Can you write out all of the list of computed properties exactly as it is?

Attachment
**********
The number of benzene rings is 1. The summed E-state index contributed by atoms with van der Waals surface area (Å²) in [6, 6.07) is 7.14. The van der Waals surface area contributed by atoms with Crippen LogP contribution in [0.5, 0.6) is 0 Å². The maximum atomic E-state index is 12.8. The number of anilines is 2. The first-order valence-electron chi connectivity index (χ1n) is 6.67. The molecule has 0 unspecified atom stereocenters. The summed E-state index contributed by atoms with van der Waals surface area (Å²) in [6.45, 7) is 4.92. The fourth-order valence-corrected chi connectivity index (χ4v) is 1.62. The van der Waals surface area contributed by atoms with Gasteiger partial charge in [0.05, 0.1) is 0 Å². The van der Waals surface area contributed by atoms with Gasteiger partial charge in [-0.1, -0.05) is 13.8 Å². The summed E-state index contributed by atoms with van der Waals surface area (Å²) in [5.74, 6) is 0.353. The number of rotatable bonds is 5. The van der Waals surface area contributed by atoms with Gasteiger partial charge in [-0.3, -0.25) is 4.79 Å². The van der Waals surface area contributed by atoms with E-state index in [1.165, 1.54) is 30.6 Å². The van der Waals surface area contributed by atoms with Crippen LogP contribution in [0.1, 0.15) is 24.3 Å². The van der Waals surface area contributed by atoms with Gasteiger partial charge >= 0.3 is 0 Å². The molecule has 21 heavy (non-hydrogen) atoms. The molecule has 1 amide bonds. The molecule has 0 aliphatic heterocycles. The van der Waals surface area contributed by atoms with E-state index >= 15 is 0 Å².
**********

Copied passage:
The number of benzene rings is 1. The summed E-state index contributed by atoms with van der Waals surface area (Å²) in [6, 6.07) is 7.14. The van der Waals surface area contributed by atoms with Crippen LogP contribution in [0.5, 0.6) is 0 Å². The maximum atomic E-state index is 12.8. The number of anilines is 2. The first-order valence-electron chi connectivity index (χ1n) is 6.67. The molecule has 0 unspecified atom stereocenters. The summed E-state index contributed by atoms with van der Waals surface area (Å²) in [6.45, 7) is 4.92. The fourth-order valence-corrected chi connectivity index (χ4v) is 1.62. The van der Waals surface area contributed by atoms with Gasteiger partial charge in [0.05, 0.1) is 0 Å². The van der Waals surface area contributed by atoms with Gasteiger partial charge in [-0.1, -0.05) is 13.8 Å². The summed E-state index contributed by atoms with van der Waals surface area (Å²) in [5.74, 6) is 0.353. The number of rotatable bonds is 5. The van der Waals surface area contributed by atoms with Gasteiger partial charge in [-0.3, -0.25) is 4.79 Å². The van der Waals surface area contributed by atoms with E-state index in [1.165, 1.54) is 30.6 Å². The van der Waals surface area contributed by atoms with Crippen LogP contribution in [0.1, 0.15) is 24.3 Å². The van der Waals surface area contributed by atoms with Gasteiger partial charge >= 0.3 is 0 Å². The molecule has 21 heavy (non-hydrogen) atoms. The molecule has 1 amide bonds. The molecule has 0 aliphatic heterocycles. The van der Waals surface area contributed by atoms with E-state index >= 15 is 0 Å².